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Construction workers uncover remains of Munich’s main synagogue, destroyed by Nazis

By Nadine Schmidt and Lianne Kolirin, CNN

(CNN) — Remnants of Munich’s main synagogue, which was demolished by the Nazis in June 1938, have resurfaced – much to the amazement of the city’s Jewish community.

Construction workers in the southern German city made the discovery while working on the renovation of a weir on the Isar river.

It was on June 28, while carrying out maintenance work on the weir, a small-scale dam, that the team came across columns from the former synagogue, together with a stone tablet inscribed with the Ten Commandments.

Bernhard Purin, head of Munich’s Jewish museum, told CNN that he was surprised to hear the news the following day.

“I never thought we would find anything from the old synagogue,” he said. ”I felt happy and sad at the same time about this extraordinary find.”

On the one hand, the stones represent “happy times” for Germany’s Jewish community, he said, “when it was possible to build such a big and great synagogue.” He added: “But it also represents a monument to the destruction of the Jewish life starting in 1933.”

In November 1938, five months after the synagogue was destroyed, the Nazis unleashed Kristallnacht, a rampage of state-sponsored violence against Jewish businesses, synagogues and homes across Germany and Austria.

Some of the recovered masonry is “artistically decorated,” according to Purin, who explained that the tablet with the Hebrew inscription of the Ten Commandments would have been positioned above the Jewish holy book, the Torah.

After the synagogue was leveled on Hitler’s orders, the demolition firm, Leonhard Moll, stored the rubble at a site in the west of the city. A department store now stands on the plot once occupied by the synagogue.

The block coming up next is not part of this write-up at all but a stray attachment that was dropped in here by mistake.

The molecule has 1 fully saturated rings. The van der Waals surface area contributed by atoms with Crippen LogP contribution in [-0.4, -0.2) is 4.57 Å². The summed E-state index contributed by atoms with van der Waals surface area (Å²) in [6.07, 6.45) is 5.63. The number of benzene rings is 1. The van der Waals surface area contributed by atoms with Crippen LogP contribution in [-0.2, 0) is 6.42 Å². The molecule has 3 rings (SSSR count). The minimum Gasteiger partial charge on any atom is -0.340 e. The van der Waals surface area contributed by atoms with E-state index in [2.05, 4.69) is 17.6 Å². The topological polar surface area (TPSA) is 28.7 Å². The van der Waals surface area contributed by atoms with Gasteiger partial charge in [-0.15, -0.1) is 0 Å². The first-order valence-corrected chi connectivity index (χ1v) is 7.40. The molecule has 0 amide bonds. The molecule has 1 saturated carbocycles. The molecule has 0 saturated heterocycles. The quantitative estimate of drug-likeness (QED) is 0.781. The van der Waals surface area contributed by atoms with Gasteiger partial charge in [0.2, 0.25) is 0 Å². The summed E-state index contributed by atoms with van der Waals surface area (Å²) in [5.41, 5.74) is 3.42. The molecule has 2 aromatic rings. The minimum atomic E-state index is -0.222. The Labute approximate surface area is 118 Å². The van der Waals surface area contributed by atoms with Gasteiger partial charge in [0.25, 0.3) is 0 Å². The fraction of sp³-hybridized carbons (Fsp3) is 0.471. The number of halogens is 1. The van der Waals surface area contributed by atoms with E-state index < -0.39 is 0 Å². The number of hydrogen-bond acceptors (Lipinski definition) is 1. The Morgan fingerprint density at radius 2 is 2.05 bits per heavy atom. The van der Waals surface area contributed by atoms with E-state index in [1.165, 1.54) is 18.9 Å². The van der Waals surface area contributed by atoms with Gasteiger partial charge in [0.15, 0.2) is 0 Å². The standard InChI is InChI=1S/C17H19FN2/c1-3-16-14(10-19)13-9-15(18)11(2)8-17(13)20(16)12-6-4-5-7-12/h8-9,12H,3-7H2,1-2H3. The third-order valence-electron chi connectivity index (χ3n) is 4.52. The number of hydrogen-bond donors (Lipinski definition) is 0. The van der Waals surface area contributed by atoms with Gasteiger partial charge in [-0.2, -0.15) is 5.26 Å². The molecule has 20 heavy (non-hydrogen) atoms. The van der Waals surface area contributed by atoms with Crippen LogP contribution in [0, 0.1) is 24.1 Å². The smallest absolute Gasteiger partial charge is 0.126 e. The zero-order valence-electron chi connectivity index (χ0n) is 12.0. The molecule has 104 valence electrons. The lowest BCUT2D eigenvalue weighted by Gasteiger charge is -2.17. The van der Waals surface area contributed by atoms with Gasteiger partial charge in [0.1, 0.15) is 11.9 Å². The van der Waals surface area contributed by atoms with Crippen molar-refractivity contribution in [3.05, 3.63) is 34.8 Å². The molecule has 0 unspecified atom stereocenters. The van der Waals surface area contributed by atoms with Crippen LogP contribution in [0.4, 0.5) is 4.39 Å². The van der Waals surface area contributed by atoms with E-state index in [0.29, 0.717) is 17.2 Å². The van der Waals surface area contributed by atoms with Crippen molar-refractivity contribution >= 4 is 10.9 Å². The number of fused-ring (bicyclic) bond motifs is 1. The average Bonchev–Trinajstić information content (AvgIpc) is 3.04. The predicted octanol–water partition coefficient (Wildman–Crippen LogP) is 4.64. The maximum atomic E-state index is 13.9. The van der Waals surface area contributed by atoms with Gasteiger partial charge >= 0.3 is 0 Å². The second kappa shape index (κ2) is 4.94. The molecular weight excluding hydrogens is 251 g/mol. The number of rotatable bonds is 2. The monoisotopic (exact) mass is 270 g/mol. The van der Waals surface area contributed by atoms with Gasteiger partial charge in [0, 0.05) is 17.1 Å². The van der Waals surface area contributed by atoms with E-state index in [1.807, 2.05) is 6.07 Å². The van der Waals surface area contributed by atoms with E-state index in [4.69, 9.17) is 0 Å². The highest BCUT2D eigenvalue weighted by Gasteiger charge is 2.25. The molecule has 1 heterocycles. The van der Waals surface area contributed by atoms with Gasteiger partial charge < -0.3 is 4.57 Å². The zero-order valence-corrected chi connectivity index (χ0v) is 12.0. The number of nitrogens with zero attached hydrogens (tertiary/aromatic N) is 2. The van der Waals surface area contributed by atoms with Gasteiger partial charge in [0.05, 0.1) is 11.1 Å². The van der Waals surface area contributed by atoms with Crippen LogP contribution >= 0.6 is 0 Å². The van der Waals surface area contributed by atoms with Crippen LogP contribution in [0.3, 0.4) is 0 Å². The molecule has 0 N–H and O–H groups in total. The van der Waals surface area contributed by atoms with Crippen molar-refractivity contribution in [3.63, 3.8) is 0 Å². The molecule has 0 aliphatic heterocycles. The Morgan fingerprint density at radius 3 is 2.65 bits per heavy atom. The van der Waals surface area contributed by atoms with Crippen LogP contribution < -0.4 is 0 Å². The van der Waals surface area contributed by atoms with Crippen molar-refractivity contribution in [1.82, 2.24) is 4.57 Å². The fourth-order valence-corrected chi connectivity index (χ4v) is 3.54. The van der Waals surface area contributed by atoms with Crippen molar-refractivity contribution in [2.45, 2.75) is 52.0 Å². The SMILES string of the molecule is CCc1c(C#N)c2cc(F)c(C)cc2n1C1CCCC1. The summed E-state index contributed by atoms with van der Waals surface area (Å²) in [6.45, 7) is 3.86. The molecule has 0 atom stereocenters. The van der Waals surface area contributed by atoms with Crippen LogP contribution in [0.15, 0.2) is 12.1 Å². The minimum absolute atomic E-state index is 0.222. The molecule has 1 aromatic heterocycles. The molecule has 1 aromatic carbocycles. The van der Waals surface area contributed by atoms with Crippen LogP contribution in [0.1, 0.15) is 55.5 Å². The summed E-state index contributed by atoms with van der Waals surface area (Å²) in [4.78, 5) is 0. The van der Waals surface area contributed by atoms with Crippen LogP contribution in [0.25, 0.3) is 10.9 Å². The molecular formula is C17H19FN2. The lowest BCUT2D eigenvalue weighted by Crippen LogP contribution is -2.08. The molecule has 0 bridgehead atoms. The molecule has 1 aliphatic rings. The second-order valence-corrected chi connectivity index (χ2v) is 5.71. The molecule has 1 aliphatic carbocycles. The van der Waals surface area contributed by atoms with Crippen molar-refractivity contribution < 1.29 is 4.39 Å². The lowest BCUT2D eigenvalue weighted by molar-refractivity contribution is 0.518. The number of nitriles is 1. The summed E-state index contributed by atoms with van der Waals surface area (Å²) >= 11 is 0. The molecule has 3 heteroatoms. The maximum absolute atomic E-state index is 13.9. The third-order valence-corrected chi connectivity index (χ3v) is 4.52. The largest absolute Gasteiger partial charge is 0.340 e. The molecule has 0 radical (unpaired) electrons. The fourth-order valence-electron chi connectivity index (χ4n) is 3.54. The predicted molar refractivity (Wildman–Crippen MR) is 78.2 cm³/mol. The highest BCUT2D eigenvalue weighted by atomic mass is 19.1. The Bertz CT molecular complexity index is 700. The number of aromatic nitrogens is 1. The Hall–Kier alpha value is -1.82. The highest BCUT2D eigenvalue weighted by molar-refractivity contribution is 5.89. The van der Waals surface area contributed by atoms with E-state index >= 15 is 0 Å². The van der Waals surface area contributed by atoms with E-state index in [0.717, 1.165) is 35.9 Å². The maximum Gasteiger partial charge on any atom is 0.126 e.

It has now come to light that Leonhard Moll used the rubble for work to the weir in 1956. About 150 tonnes of the debris, from the synagogue as well as other buildings wrecked in the war, were dumped in the river as part of the project, Purin told CNN.

The area initially used as a dumping ground was bought by the city in the 1970s and some of the remaining rubble was used to create small hills.

Purin said there is “a good chance” other remnants of the synagogue could be there, but he added that “there are trees growing on the hills now and it won’t be possible to dig the stones out.”

According to Purin, the recent find included more than three-quarters of the tablet, which is in “quite good condition” despite having been underwater for more than 70 years.

“A lot of photos exist from the destroyed synagogue from the inside and outside so we are optimistic that we can say that the stone tablet originally came from the Ark (containing the Torah) on the eastern wall of the synagogue,” he said.

What happens next is unclear.

“What we found is only a small part of the synagogue, it is only a fragment,” said Purin. “It will become a long project to figure out which parts belong to which part of the former synagogue.”

In an email to CNN, Charlotte Knobloch, president of the Jewish community of Munich and Upper Bavaria, described the former synagogue as “a majestic building,” adding: “I was lucky to see it as a young girl before Hitler ordered it torn down in June of 1938. Given how ruthless and quick the demolition took place, I could not imagine any piece of it would ever be seen again – until last week.

“Seeing parts of a synagogue that was thought lost for generations reappear like this is hard to comprehend. At the same time, we were devastated to learn that the building’s remains were apparently used as filler material at a building site long after the Nazi era ended – and by the same company hired to tear down the synagogue in the first place.

“Today, we are working in close cooperation with the city of Munich and hoping to have the pieces return to our community sooner rather than later.”

Katrin Habenschaden, Munich’s deputy mayor, said in a statement to CNN that it is the city’s duty to return the artefacts to the Jewish community.

“‘The extermination of Jewish citizens during the Nazi era began with the destruction of Jewish culture,” she said. “The demolition of the main synagogue on Hitler’s orders marked the beginning of exclusion, persecution and destruction. The fact that today we can find remains of the once cityscape-defining magnificent building is a stroke of luck and touches me deeply. Jewish life was and is an integral part of our city’s history, present and future.”

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